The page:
How to plan in a mood of devotion?
When we make plans and they don’t work, it’s easy to get frustrated. We may think that perhaps the best way to avoid such frustrations is to not make any plans at all. And if we are devotionally oriented, we may justify our plan-lessness by quoting stuff like, “If you want to make God laugh, tell him your plans.”
While that quote, which incidentally comes from a comedian, not any sacred or scriptural source, has its utility, that is primarily in the context of not becoming over-attached to our plans and not believing that we alone can make things happen as per our plan; we need divine sanction ultimately for anything to happen, even the smallest of things. The Bhagavad-gita (18.14) points to the various factors that contribute to the translation of action into a purposeful result.
When things go wrong, we can have faith that God has a bigger and better plan for us. In fact, our plans are meant to ensure the seriousness of our endeavors, of our doing our part in a mood of service and contribution. If we ensure that we are more attached to our Lord than to our plans, then we will be able to make room for his plans whenever things seem to fall apart. And in due course, we will realize that his plan for our life superseded both the misery of the losses that might have come due to the failure of our plan and the joy of the gains that might have come by the successful completion of our plans.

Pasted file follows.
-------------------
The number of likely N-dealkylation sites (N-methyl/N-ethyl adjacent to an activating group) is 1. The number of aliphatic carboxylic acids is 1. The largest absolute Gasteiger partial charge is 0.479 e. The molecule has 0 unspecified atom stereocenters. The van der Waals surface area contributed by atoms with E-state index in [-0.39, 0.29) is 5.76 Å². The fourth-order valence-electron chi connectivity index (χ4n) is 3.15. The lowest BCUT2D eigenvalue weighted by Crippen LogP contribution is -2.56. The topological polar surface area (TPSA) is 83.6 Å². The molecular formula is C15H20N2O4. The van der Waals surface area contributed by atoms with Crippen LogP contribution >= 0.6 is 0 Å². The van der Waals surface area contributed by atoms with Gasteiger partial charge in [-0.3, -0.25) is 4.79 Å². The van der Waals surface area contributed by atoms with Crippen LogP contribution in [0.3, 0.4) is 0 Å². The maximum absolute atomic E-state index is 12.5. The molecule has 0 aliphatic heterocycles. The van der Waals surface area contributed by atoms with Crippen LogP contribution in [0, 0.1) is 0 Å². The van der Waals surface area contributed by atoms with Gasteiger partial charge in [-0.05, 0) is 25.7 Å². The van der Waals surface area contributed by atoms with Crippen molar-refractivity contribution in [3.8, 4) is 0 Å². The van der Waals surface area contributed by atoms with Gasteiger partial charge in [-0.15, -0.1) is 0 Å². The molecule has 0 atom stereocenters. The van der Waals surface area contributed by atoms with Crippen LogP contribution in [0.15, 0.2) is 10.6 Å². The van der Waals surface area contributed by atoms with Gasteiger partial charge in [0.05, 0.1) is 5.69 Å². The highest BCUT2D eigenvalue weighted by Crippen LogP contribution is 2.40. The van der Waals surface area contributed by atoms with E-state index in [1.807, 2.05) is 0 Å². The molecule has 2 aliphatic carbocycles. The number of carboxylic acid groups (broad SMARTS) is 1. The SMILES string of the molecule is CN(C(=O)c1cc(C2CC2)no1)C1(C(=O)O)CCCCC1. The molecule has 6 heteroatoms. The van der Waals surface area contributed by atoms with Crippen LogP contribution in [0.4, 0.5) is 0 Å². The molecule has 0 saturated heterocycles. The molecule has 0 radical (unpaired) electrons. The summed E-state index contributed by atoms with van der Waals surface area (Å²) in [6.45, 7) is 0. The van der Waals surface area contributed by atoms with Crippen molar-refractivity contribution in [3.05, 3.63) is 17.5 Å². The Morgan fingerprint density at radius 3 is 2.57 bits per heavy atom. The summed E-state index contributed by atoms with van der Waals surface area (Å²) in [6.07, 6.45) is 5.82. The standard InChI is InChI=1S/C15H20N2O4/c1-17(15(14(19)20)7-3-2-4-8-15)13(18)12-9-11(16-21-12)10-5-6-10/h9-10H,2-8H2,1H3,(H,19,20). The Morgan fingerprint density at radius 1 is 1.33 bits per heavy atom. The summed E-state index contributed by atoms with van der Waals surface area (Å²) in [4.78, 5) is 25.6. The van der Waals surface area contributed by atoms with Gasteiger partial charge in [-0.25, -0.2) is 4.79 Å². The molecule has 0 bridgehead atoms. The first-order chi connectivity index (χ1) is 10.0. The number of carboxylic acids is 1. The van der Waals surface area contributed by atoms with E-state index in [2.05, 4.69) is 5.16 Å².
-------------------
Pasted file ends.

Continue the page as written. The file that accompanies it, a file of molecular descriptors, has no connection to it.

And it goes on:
A devotional disposition helps us balance between planning and submitting to the divine plan. Arjuna in the Mahabharata war demonstrates this balance in doing his best and leaving the rest to Krishna.
Make your plans & be ready to make room for God’s plans.
Think it over:
- How might we justify our plan-lessness? What’s wrong with such justification?
- Does God laugh at our plans?
- If we persevere devotionally amid our failed plans, what will we discover?
18.14: The place of action [the body], the performer, the various senses, the many different kinds of endeavor, and ultimately the Supersoul – these are the five factors of action.